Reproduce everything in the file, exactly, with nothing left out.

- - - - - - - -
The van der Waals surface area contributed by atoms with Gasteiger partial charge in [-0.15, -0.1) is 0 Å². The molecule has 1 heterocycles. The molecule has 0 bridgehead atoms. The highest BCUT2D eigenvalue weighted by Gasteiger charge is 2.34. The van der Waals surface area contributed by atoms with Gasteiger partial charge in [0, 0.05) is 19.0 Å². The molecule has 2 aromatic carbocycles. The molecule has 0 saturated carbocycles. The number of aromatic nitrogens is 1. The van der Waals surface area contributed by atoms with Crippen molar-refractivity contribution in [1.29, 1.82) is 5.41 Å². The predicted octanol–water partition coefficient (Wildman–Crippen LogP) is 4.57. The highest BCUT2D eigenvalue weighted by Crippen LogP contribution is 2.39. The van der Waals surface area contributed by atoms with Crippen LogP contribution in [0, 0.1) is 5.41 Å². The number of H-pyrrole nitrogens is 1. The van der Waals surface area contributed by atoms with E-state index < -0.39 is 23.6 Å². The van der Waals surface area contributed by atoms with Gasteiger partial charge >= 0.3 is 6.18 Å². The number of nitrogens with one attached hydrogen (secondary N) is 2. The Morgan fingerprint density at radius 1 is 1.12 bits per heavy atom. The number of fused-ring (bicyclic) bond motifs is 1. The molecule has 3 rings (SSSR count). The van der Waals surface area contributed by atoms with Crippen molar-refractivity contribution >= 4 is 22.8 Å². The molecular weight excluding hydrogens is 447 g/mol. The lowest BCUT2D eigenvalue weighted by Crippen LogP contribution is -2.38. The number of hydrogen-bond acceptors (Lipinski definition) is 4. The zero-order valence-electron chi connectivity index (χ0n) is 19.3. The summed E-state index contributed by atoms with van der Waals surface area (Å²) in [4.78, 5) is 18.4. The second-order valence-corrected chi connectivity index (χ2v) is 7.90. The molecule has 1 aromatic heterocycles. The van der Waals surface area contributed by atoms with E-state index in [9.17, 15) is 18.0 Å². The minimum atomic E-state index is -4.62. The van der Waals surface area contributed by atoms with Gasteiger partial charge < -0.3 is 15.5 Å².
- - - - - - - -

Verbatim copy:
The van der Waals surface area contributed by atoms with Gasteiger partial charge in [-0.15, -0.1) is 0 Å². The molecule has 1 heterocycles. The molecule has 0 bridgehead atoms. The highest BCUT2D eigenvalue weighted by Gasteiger charge is 2.34. The van der Waals surface area contributed by atoms with Gasteiger partial charge in [0, 0.05) is 19.0 Å². The molecule has 2 aromatic carbocycles. The molecule has 0 saturated carbocycles. The number of aromatic nitrogens is 1. The van der Waals surface area contributed by atoms with Crippen molar-refractivity contribution in [1.29, 1.82) is 5.41 Å². The predicted octanol–water partition coefficient (Wildman–Crippen LogP) is 4.57. The highest BCUT2D eigenvalue weighted by Crippen LogP contribution is 2.39. The van der Waals surface area contributed by atoms with Crippen LogP contribution in [0, 0.1) is 5.41 Å². The number of H-pyrrole nitrogens is 1. The van der Waals surface area contributed by atoms with E-state index < -0.39 is 23.6 Å². The van der Waals surface area contributed by atoms with Gasteiger partial charge >= 0.3 is 6.18 Å². The number of nitrogens with one attached hydrogen (secondary N) is 2. The Morgan fingerprint density at radius 1 is 1.12 bits per heavy atom. The number of fused-ring (bicyclic) bond motifs is 1. The molecule has 3 rings (SSSR count). The van der Waals surface area contributed by atoms with Crippen molar-refractivity contribution >= 4 is 22.8 Å². The molecular weight excluding hydrogens is 447 g/mol. The lowest BCUT2D eigenvalue weighted by Crippen LogP contribution is -2.38. The number of hydrogen-bond acceptors (Lipinski definition) is 4. The zero-order valence-electron chi connectivity index (χ0n) is 19.3. The summed E-state index contributed by atoms with van der Waals surface area (Å²) in [4.78, 5) is 18.4. The second-order valence-corrected chi connectivity index (χ2v) is 7.90. The molecule has 1 aromatic heterocycles. The van der Waals surface area contributed by atoms with E-state index in [9.17, 15) is 18.0 Å². The minimum atomic E-state index is -4.62. The van der Waals surface area contributed by atoms with Gasteiger partial charge < -0.3 is 15.5 Å².